The Daily Tar Heel

Serving the students and the University community since 1893

Saturday June 10th

Chapel Hill Town Council debates library relocation

Town Council hears public opinion

It was a full house Wednesday evening at the Chapel Hill Town Hall as residents discussed whether to relocate the town’s only public library to a mall.

The town held a public hearing on the option to move the Chapel Hill Public Library from its current location at 100 Library Drive to University Mall, replacing Dillard’s.

Most residents present said they would prefer the library to be expanded in its current location. They cited children’s safety, jobs at Dillard’s and less attractive scenery as reasons to stay on Library Drive.

Sydney Simmons, a senior at East Chapel Hill High School, said students use the library for studying, tutoring and escaping distractions from home.

“I feel like our voice isn’t heard in this issue, and that’s a big reason why I wanted to be heard,” Simmons said.

She said if the library was relocated to University Mall, she would be inclined to shop rather than study.

Simmons said she had attended town council meetings to learn more about the issue after her mother expressed concern. She said she handed out more than 400 fliers and created a petition last Sunday that garnered more than 200 signatures in opposition of the move.

Madison Marquette offered in November to permanently house the library in the space Dillard’s currently occupies.

Jay Lask, the managing director of property investments for Madison Marquette, said relocating the library would make the mall unique and attract people from other towns.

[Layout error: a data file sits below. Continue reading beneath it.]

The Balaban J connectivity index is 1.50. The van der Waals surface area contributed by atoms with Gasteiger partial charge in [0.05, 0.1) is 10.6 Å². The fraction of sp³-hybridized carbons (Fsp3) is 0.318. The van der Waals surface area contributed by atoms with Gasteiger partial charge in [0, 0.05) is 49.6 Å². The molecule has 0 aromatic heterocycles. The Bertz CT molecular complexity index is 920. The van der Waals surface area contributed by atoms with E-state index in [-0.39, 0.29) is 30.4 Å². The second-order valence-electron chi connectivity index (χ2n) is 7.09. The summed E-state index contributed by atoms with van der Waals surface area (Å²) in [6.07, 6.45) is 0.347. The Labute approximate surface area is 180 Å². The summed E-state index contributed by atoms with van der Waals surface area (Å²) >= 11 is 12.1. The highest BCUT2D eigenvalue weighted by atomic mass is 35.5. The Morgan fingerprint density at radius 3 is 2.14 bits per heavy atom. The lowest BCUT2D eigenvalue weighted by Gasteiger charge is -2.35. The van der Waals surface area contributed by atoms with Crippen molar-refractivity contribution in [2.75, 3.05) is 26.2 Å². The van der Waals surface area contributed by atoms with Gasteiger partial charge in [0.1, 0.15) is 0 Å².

Ellie Boote, a UNC graduate student in the School of Information and Library Science, said she leans in favor of the move.

New to the area, Boote said the library is a good resource for new residents, but the original location isn’t obvious to those who aren’t familiar with the area.

“Right now, you really only come across the library if you’re going out with the intent of going to the library,” Boote said.

She said it was important to think about future patrons and how they would benefit from relocation.

“Overall, we have to do what the majority of the community is in favor of because it’s a public library — it’s there to serve the public,” she said.

Council members plan to consider the proposal at a Feb. 14 meeting.

Until then, residents will have to await the decision.

“Are we really going to forsake our beloved library this Valentine’s Day?” resident Tom Farmer asked.

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